Most nerve cells have one axon, but some can have up to 100,000 dendrites, connecting to other neurons – primarily at synaptic sites.  The connection is accomplished neurochemically, using one or the other of about 60 neurotransmitters (depending on how you count and who’s counting). That’s how neurons pass notes!

Each neuron could potentially be communicating across
one hundred thousand synapses – in patterns of connections
that continue to change and evolve through-out the life of the brain.

And THAT’s the great news for ADD Coaches and their clients!


The particular way neurons accomplish this communication task is still a mystery in many ways.

Since the amazing strides made during The Decade of The Brain, scientists are learning more and more about the brain every single day, throwing out old information as they learn more about what’s really going on in that “black box” inside our skulls.

It is incumbent upon us, as Professional Coaches who work with clients with brain-based differences, to keep up with the science!


Stay tuned – I will be posting all of my speakers content from the 2012 ACO Conference – editing to take advantage of the chance to add content I had to delete to fit within space constraints, and adding links to provide background context, illustrations and additional information.  There will also be a few resources that I did NOT share at the conference that those of you who stick with the series will LOVE me for sharing leave me comments, likes and gold stars or I may change my mind ::grin::

As always, if you want notification of new articles in the Brain-based Resources series – or any new posts on this blog – give your name and email to the nice form on the top of the skinny column to the right.  (You only have to do this once, so if you’ve already asked for notification about a prior series, you’re covered for this one too)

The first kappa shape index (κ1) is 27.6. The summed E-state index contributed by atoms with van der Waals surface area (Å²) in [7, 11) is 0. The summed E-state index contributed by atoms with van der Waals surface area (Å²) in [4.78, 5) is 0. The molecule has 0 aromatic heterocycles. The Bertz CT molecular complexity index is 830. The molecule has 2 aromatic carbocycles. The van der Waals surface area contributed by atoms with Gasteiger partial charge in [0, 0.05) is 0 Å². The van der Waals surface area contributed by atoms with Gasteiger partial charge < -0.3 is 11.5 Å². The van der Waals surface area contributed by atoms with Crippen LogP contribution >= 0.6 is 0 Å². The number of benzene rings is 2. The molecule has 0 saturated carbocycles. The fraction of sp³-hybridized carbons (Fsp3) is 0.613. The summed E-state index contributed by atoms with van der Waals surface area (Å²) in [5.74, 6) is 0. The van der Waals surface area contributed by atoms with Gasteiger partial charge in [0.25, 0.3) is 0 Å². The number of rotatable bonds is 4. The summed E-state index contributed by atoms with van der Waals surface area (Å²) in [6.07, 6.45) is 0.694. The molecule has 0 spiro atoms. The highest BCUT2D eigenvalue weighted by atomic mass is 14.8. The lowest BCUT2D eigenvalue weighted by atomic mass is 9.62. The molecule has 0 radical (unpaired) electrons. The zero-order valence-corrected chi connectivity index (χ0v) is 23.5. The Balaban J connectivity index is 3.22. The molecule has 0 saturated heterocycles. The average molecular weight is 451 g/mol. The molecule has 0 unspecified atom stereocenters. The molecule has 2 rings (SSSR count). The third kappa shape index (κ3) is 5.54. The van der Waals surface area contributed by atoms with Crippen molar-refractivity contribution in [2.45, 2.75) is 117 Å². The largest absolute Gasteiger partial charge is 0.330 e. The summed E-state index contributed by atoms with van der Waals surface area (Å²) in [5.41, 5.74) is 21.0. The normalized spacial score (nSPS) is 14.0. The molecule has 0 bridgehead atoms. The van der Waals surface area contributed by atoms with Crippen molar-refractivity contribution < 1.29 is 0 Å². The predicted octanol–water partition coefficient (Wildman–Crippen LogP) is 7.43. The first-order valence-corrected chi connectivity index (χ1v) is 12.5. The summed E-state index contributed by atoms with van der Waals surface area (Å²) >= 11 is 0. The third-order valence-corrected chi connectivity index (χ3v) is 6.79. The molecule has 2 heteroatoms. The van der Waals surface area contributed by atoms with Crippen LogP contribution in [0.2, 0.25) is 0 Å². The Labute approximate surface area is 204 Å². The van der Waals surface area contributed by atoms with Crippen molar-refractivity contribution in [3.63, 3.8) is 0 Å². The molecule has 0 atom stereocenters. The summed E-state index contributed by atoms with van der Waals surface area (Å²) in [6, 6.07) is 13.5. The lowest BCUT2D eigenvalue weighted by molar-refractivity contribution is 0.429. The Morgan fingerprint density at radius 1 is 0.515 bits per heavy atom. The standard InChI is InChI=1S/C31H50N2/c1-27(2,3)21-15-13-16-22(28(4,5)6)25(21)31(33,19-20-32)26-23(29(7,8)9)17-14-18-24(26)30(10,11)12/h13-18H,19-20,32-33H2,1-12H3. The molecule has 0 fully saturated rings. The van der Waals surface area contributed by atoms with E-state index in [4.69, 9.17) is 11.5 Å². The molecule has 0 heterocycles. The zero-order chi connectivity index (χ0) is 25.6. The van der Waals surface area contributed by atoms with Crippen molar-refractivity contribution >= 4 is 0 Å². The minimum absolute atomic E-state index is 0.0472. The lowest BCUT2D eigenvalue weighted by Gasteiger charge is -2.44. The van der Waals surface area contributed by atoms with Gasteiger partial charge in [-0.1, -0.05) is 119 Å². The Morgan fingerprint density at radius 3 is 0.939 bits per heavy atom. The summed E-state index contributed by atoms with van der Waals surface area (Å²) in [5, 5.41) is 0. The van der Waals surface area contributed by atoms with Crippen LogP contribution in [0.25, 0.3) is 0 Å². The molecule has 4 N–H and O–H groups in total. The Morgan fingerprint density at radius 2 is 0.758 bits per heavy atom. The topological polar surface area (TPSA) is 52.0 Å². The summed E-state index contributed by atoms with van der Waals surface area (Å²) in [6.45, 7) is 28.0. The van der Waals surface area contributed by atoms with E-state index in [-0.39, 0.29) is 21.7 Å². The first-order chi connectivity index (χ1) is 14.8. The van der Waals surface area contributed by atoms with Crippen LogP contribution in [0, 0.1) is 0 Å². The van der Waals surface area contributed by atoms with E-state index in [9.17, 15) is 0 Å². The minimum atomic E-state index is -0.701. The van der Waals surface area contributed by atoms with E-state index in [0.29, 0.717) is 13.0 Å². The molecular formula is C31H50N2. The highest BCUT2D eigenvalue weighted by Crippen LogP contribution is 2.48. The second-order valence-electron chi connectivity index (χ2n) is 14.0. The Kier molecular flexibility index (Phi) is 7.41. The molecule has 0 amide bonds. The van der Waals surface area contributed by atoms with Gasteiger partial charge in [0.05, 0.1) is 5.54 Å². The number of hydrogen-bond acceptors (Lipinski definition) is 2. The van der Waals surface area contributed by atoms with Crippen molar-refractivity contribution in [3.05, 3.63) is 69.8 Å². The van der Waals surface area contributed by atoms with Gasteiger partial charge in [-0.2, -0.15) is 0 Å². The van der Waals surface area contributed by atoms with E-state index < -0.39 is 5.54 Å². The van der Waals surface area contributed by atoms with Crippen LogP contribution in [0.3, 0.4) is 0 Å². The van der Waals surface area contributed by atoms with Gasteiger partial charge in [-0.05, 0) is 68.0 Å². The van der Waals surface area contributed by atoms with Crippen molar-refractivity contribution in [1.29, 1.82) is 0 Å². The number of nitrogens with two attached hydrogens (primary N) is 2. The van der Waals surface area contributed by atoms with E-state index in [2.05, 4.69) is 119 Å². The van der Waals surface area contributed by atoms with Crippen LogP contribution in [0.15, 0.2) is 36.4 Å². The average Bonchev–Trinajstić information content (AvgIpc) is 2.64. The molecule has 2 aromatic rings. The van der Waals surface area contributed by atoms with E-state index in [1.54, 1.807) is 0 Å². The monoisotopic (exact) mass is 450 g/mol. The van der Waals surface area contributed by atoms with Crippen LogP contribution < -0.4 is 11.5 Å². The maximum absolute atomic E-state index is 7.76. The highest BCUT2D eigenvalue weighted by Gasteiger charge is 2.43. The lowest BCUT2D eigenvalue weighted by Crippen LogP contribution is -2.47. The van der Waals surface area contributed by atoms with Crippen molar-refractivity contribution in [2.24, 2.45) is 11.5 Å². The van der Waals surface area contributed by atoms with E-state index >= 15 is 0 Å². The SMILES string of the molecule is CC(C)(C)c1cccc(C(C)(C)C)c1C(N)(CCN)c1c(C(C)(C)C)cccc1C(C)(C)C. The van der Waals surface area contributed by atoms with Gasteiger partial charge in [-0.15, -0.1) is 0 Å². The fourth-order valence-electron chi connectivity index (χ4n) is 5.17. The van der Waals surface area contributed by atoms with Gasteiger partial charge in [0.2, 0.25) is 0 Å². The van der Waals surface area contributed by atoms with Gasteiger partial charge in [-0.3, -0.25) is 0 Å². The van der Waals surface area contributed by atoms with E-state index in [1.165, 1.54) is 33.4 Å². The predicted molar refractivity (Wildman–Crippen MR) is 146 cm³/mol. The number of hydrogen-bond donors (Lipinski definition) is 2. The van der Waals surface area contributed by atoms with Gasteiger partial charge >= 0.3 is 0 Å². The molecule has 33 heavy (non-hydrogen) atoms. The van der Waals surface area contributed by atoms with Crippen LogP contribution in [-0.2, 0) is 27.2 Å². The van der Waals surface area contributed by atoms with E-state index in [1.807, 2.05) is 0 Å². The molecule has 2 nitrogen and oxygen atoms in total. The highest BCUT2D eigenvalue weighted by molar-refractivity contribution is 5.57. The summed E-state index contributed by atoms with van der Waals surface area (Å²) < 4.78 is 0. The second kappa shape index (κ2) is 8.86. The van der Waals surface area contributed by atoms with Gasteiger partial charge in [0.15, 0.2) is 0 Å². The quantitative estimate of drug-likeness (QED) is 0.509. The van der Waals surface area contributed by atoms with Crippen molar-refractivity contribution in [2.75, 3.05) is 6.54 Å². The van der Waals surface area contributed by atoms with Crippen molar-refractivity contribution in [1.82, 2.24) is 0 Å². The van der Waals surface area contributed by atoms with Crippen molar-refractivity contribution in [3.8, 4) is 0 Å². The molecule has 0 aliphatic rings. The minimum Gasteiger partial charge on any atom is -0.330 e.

STRICT No Spam Policy

 graphics not otherwise attributed, are courtesy of
Wikipedia, under the Creative Commons License

Articles in this Series
(links click ONLY once the article has posted – active links turn red on mouseover) 

Related Articles on

Related Articles around the ‘net

About Madelyn Griffith-Haynie, MCC, SCAC
Award-winning ADD Coach Training Field founder; ADD Coaching field co-founder; [life] Coaching pioneer -- Neurodiversity Advocate, Coach, Mentor & Poster Girl -- Multi-Certified -- 25 years working with EFD [Executive Functioning disorders] and struggles in hundreds of people from all walks of life. I developed and delivered the world's first ADD-specific coach training curriculum: multi-year, brain-based, and ICF Certification tracked. In addition to my expertise in ADD/EF Systems Development Coaching, I am known for training and mentoring globally well-informed ADD Coach LEADERS with the vision to innovate, many of the most visible, knowledgeable and successful ADD Coaches in the field today (several of whom now deliver highly visible ADD coach trainings themselves). For almost a decade, I personally sponsored and facilitated seven monthly, virtual and global, no-charge support and information groups The ADD Hours™ - including The ADD Expert Speakers Series, hosting well-known ADD Professionals who were generous with their information and expertise, joining me in my belief that "It takes a village to educate a world." I am committed to being a thorn in the side of ADD-ignorance in service of changing the way neurodiversity is thought about and treated - seeing "a world that works for everyone" in my lifetime. Get in touch when you're ready to have a life that works BECAUSE of who you are, building on strengths to step off that frustrating treadmill "when 'wanting to' just doesn't get it DONE!"